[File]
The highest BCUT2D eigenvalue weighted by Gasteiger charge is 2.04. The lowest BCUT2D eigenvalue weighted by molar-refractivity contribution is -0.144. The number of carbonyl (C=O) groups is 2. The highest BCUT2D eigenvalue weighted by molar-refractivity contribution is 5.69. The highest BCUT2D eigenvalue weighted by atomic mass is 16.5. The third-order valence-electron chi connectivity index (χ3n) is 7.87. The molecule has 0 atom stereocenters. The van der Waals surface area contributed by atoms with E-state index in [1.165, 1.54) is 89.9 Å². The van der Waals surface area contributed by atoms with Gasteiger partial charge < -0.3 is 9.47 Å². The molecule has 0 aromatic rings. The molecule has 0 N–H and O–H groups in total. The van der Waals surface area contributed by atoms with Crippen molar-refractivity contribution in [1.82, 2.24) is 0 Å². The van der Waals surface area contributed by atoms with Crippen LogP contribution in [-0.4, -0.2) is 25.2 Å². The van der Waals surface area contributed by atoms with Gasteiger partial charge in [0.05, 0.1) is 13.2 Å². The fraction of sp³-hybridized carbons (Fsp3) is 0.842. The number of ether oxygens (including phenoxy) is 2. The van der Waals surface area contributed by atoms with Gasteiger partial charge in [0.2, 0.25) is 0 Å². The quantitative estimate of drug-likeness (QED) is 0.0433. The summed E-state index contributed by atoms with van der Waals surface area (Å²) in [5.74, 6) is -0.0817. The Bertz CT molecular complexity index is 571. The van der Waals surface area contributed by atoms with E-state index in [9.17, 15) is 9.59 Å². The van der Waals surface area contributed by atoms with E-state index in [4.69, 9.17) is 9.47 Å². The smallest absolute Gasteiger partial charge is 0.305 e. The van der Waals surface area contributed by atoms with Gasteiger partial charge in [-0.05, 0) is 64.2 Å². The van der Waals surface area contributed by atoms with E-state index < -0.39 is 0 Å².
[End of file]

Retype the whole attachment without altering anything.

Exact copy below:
The highest BCUT2D eigenvalue weighted by Gasteiger charge is 2.04. The lowest BCUT2D eigenvalue weighted by molar-refractivity contribution is -0.144. The number of carbonyl (C=O) groups is 2. The highest BCUT2D eigenvalue weighted by molar-refractivity contribution is 5.69. The highest BCUT2D eigenvalue weighted by atomic mass is 16.5. The third-order valence-electron chi connectivity index (χ3n) is 7.87. The molecule has 0 atom stereocenters. The van der Waals surface area contributed by atoms with E-state index in [1.165, 1.54) is 89.9 Å². The van der Waals surface area contributed by atoms with Gasteiger partial charge < -0.3 is 9.47 Å². The molecule has 0 aromatic rings. The molecule has 0 N–H and O–H groups in total. The van der Waals surface area contributed by atoms with Crippen molar-refractivity contribution in [1.82, 2.24) is 0 Å². The van der Waals surface area contributed by atoms with Crippen LogP contribution in [-0.4, -0.2) is 25.2 Å². The van der Waals surface area contributed by atoms with Gasteiger partial charge in [0.05, 0.1) is 13.2 Å². The fraction of sp³-hybridized carbons (Fsp3) is 0.842. The number of ether oxygens (including phenoxy) is 2. The van der Waals surface area contributed by atoms with Gasteiger partial charge in [0.2, 0.25) is 0 Å². The quantitative estimate of drug-likeness (QED) is 0.0433. The summed E-state index contributed by atoms with van der Waals surface area (Å²) in [5.74, 6) is -0.0817. The Bertz CT molecular complexity index is 571. The van der Waals surface area contributed by atoms with E-state index in [9.17, 15) is 9.59 Å². The van der Waals surface area contributed by atoms with E-state index in [4.69, 9.17) is 9.47 Å². The smallest absolute Gasteiger partial charge is 0.305 e. The van der Waals surface area contributed by atoms with Gasteiger partial charge in [-0.05, 0) is 64.2 Å². The van der Waals surface area contributed by atoms with E-state index < -0.39 is 0 Å².